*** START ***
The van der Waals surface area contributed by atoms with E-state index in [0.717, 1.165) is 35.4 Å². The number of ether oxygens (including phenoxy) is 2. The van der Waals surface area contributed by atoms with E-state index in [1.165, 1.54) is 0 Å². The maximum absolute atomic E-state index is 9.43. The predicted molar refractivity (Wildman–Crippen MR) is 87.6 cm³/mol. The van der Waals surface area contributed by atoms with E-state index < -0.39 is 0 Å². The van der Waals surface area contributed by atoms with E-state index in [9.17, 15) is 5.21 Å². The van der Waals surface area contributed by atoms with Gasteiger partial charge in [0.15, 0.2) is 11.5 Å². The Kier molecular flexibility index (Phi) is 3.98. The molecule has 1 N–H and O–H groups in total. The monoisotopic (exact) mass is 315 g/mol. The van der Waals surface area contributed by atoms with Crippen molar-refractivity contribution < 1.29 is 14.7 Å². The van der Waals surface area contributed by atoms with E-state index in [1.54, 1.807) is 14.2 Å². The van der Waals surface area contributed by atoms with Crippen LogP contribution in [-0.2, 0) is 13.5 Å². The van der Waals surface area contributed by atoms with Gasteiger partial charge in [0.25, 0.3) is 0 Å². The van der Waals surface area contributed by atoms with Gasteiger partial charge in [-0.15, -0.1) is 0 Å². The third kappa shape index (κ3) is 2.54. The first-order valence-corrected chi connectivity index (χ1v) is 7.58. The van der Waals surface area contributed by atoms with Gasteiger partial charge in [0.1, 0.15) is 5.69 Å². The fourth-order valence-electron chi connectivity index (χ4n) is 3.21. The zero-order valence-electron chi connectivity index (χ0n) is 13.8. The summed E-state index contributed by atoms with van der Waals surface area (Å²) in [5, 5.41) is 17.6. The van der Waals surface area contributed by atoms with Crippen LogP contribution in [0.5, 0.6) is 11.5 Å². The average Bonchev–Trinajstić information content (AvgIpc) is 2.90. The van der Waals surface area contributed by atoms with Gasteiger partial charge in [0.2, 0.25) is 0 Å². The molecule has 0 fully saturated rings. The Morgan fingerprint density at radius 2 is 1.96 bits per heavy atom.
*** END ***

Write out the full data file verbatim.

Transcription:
The van der Waals surface area contributed by atoms with E-state index in [0.717, 1.165) is 35.4 Å². The number of ether oxygens (including phenoxy) is 2. The van der Waals surface area contributed by atoms with E-state index in [1.165, 1.54) is 0 Å². The maximum absolute atomic E-state index is 9.43. The predicted molar refractivity (Wildman–Crippen MR) is 87.6 cm³/mol. The van der Waals surface area contributed by atoms with E-state index < -0.39 is 0 Å². The van der Waals surface area contributed by atoms with E-state index in [9.17, 15) is 5.21 Å². The van der Waals surface area contributed by atoms with Gasteiger partial charge in [0.15, 0.2) is 11.5 Å². The Kier molecular flexibility index (Phi) is 3.98. The molecule has 1 N–H and O–H groups in total. The monoisotopic (exact) mass is 315 g/mol. The van der Waals surface area contributed by atoms with Crippen molar-refractivity contribution < 1.29 is 14.7 Å². The van der Waals surface area contributed by atoms with E-state index in [1.54, 1.807) is 14.2 Å². The van der Waals surface area contributed by atoms with Crippen LogP contribution in [-0.2, 0) is 13.5 Å². The van der Waals surface area contributed by atoms with Gasteiger partial charge in [0.25, 0.3) is 0 Å². The van der Waals surface area contributed by atoms with Gasteiger partial charge in [-0.15, -0.1) is 0 Å². The third kappa shape index (κ3) is 2.54. The first-order valence-corrected chi connectivity index (χ1v) is 7.58. The van der Waals surface area contributed by atoms with Gasteiger partial charge in [0.1, 0.15) is 5.69 Å². The fourth-order valence-electron chi connectivity index (χ4n) is 3.21. The zero-order valence-electron chi connectivity index (χ0n) is 13.8. The summed E-state index contributed by atoms with van der Waals surface area (Å²) in [5, 5.41) is 17.6. The van der Waals surface area contributed by atoms with Crippen LogP contribution in [0.5, 0.6) is 11.5 Å². The average Bonchev–Trinajstić information content (AvgIpc) is 2.90. The van der Waals surface area contributed by atoms with Gasteiger partial charge in [0.2, 0.25) is 0 Å². The molecule has 0 fully saturated rings. The Morgan fingerprint density at radius 2 is 1.96 bits per heavy atom.